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President-elect Joe Biden called on President Trump to demand his backers end their siege on the Capitol on national television, saying the violence "borders on sedition and it must end now."

Driving the news: “President Trump, step up,” Biden said, speaking a little after 4p ET, after a mob of Trump supporters breached the U.S. Capitol to try to block lawmakers’ certification of Biden’s Electoral College win.

Why it matters: Biden stepped into the leadership vacuum left by President Trump, seeking to bring the nation together and bring an end to protests that threaten Democracy.

  • Biden planned to deliver remarks about the economy around 2:30pm. Instead he delayed his remarks and shifted gears to address the developing chaos.
  • "The scenes of chaos at the Capitol do not reflect a true America. Do not represent who we are," Biden said. "What we're seeing are a small number of extremists dedicated to lawlessness. This is not dissent. It's disorder. It's chaos. It borders on sedition. And it must end."

The other side: A White House official told Axios' Jonathan Swan that President Trump had been ranting about Vice President Pence's refusal to block certification of the Electoral College — which Pence has no constitutional authority to do — and was reluctant to issue a more forceful condemnation of his supporters.

  • Shortly after Biden's address, Trump released a one-minute video on Twitter reiterating his false claims that the election was "stolen," but telling his supporters that "we have to have peace."
  • "Go home. We love you. You're special," he added.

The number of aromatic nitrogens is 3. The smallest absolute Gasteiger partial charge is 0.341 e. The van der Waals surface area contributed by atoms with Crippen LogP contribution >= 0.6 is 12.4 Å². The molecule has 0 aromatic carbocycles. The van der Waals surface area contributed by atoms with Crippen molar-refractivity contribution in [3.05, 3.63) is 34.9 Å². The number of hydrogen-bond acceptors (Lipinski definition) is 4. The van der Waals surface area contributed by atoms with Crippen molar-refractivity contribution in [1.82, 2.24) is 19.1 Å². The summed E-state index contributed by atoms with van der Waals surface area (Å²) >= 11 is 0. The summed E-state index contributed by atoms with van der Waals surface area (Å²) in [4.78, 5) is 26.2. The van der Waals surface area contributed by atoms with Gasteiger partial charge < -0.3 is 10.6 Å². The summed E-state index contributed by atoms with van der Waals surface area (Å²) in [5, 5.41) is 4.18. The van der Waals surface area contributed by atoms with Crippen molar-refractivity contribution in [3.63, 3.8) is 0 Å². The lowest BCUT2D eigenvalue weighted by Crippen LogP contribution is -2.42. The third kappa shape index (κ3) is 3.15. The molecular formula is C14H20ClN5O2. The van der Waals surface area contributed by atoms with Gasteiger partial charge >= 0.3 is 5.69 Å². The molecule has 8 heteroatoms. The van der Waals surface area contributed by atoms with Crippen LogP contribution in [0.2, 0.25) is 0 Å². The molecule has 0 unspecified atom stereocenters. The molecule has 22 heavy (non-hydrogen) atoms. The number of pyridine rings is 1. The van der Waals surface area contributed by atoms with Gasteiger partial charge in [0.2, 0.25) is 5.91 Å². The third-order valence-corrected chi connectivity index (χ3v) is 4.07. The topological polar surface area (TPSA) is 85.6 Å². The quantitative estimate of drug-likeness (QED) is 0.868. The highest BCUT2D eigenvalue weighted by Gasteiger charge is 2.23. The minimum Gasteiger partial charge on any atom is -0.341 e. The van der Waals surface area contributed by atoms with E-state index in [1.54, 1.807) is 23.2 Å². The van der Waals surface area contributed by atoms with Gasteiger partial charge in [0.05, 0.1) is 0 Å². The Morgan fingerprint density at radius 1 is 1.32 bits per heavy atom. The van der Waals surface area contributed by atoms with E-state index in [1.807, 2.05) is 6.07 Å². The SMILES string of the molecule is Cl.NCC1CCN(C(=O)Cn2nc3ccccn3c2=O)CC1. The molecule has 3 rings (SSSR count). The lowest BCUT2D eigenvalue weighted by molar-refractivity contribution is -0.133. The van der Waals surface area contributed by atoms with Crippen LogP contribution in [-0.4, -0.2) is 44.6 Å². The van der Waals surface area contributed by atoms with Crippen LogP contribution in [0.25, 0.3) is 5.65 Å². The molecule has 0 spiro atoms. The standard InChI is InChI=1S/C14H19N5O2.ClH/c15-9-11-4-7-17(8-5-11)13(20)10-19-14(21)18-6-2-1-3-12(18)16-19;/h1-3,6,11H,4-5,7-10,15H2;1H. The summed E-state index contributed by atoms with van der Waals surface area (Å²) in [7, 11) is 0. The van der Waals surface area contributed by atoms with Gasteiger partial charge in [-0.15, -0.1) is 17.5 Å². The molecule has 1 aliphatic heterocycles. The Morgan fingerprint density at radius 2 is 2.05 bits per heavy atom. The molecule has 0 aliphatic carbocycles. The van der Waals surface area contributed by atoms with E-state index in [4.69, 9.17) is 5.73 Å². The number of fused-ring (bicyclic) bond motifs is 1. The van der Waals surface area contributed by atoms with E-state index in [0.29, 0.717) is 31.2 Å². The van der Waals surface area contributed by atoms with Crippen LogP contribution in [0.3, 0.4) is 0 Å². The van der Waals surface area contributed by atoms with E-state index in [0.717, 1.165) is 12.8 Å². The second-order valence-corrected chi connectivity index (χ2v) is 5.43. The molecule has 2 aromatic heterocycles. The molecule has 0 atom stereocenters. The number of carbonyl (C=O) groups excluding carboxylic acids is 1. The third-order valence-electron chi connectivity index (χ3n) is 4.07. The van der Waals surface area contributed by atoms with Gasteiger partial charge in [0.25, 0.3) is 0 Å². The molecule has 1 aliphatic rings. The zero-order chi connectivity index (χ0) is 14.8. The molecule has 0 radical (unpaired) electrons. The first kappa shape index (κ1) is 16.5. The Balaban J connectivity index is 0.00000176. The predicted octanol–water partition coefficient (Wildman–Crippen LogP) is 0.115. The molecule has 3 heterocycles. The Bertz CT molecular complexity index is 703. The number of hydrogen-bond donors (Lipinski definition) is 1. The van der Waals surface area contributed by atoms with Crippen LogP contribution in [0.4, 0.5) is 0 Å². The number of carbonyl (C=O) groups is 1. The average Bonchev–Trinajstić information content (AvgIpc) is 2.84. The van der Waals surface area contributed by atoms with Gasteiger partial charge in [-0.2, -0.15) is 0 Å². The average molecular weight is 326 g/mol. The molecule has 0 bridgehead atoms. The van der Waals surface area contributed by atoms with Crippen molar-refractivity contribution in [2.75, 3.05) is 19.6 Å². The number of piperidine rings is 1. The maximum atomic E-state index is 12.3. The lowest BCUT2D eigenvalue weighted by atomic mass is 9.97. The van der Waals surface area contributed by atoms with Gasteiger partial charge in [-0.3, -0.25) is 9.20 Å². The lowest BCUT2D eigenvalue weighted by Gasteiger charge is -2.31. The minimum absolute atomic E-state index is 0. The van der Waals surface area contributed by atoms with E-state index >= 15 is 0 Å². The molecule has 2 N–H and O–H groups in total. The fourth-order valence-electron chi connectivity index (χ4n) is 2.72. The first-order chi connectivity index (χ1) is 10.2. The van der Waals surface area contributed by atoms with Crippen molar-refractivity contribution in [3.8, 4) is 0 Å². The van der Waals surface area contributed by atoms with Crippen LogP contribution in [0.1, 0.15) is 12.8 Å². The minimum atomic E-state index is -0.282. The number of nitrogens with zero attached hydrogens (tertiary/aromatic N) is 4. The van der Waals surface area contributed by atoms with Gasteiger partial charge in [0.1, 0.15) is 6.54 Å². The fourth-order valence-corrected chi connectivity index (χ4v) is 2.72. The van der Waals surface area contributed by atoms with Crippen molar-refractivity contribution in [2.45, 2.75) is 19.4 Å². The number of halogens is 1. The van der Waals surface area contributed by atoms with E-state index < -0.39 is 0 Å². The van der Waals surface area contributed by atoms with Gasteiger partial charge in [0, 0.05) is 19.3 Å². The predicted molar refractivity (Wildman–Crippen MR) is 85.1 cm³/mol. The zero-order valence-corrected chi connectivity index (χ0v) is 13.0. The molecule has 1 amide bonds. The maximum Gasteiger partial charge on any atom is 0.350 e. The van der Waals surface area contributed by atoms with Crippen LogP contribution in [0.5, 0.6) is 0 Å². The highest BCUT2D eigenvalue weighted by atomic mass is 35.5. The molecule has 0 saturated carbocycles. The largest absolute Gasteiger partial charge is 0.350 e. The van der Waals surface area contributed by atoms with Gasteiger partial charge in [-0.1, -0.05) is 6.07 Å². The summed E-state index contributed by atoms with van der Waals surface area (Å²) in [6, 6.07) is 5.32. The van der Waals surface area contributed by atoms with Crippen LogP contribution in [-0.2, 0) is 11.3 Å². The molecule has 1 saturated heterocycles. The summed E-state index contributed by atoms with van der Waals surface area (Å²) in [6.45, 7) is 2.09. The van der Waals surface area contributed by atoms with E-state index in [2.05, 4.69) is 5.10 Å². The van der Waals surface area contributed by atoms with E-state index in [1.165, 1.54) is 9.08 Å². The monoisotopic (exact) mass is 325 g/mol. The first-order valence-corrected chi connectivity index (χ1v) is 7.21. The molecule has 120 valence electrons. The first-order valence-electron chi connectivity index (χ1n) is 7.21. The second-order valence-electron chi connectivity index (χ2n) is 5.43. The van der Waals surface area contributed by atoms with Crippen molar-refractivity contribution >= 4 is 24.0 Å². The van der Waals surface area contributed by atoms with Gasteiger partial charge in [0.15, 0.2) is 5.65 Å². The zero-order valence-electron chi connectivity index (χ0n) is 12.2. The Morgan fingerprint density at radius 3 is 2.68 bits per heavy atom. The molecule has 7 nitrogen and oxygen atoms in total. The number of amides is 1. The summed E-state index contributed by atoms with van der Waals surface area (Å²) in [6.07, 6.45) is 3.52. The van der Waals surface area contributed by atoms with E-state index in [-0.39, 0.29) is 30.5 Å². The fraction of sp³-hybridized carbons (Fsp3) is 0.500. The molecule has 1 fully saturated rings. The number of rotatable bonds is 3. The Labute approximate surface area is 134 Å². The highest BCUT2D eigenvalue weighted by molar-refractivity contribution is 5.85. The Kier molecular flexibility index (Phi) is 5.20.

Go deeper

Biden embarks on a consequential presidency

Photo illustration: Sarah Grillo/Axios. Photo: Joe Raedle/Getty Images

Donald Trump tried everything to delegitimize the rival who vanquished him. In reality, he's set Joe Biden on course to be a far more consequential U.S. president than he might otherwise have become.

The big picture: President Biden now confronts not just a pandemic, but massive political divisions and an assault on truth — and the aftermath of the assault on the Capitol two weeks ago that threatened democracy itself.

Inaugural address: Biden vows to be "a president for all Americans"

Moments after taking the oath of office, President Biden sought to soothe a nation riven by political divisions and a global pandemic, while warning that "we have far to go" to heal the country and defeat a "virus that silently stalks the the country."

Why it matters: From the same steps that a pro-Trump mob launched an assault on Congress two weeks earlier, the new president paid deference to the endurance of American political institutions.

Pelosi: Trump could be "accessory" to murder over deadly insurrection

Photo: Tom Williams/CQ-Roll Call, Inc via Getty Images

President Trump could be an "accessory" to murder in regards to the deadly Jan. 6 riots at the Capitol, House Speaker Nancy Pelosi told MSNBC Tuesday night.

Why it matters: Trump faced intense criticism after a crowd of his supporters breached the Capitol and broke into chambers, including Pelosi’s office. Five people died as a result of the insurrection.